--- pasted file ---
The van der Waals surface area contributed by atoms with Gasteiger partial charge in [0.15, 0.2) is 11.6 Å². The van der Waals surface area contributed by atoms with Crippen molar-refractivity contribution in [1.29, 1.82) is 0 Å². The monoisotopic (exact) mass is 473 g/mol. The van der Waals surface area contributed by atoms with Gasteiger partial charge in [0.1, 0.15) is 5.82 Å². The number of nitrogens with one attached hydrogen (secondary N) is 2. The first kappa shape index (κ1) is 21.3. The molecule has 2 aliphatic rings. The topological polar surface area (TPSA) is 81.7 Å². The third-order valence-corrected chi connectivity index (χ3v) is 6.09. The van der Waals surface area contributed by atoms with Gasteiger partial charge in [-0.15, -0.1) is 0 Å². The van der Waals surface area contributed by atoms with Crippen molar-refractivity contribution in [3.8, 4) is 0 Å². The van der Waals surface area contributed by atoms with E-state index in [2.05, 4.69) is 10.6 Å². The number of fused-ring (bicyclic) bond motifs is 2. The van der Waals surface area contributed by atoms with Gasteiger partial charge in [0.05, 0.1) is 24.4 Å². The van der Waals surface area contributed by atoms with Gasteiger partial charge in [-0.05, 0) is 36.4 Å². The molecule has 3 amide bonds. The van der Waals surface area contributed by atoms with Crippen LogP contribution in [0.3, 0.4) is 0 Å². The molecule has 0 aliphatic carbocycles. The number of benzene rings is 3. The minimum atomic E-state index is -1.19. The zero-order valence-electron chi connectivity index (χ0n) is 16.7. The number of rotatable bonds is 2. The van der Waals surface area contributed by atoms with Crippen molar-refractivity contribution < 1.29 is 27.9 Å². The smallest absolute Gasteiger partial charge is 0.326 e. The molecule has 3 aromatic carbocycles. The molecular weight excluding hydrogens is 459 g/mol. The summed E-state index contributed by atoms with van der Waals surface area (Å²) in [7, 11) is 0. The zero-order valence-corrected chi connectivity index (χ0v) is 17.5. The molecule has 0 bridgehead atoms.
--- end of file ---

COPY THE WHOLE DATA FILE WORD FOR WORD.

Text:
The van der Waals surface area contributed by atoms with Gasteiger partial charge in [0.15, 0.2) is 11.6 Å². The van der Waals surface area contributed by atoms with Crippen molar-refractivity contribution in [1.29, 1.82) is 0 Å². The monoisotopic (exact) mass is 473 g/mol. The van der Waals surface area contributed by atoms with Gasteiger partial charge in [0.1, 0.15) is 5.82 Å². The number of nitrogens with one attached hydrogen (secondary N) is 2. The first kappa shape index (κ1) is 21.3. The molecule has 2 aliphatic rings. The topological polar surface area (TPSA) is 81.7 Å². The third-order valence-corrected chi connectivity index (χ3v) is 6.09. The van der Waals surface area contributed by atoms with Gasteiger partial charge in [-0.15, -0.1) is 0 Å². The van der Waals surface area contributed by atoms with Crippen molar-refractivity contribution in [3.8, 4) is 0 Å². The van der Waals surface area contributed by atoms with E-state index in [2.05, 4.69) is 10.6 Å². The number of fused-ring (bicyclic) bond motifs is 2. The van der Waals surface area contributed by atoms with Gasteiger partial charge in [0.05, 0.1) is 24.4 Å². The van der Waals surface area contributed by atoms with Gasteiger partial charge in [-0.05, 0) is 36.4 Å². The molecule has 3 amide bonds. The van der Waals surface area contributed by atoms with Crippen LogP contribution in [0.3, 0.4) is 0 Å². The molecule has 0 aliphatic carbocycles. The number of benzene rings is 3. The minimum atomic E-state index is -1.19. The zero-order valence-electron chi connectivity index (χ0n) is 16.7. The number of rotatable bonds is 2. The van der Waals surface area contributed by atoms with Crippen molar-refractivity contribution < 1.29 is 27.9 Å². The smallest absolute Gasteiger partial charge is 0.326 e. The molecule has 3 aromatic carbocycles. The molecular weight excluding hydrogens is 459 g/mol. The summed E-state index contributed by atoms with van der Waals surface area (Å²) in [7, 11) is 0. The zero-order valence-corrected chi connectivity index (χ0v) is 17.5. The molecule has 0 bridgehead atoms.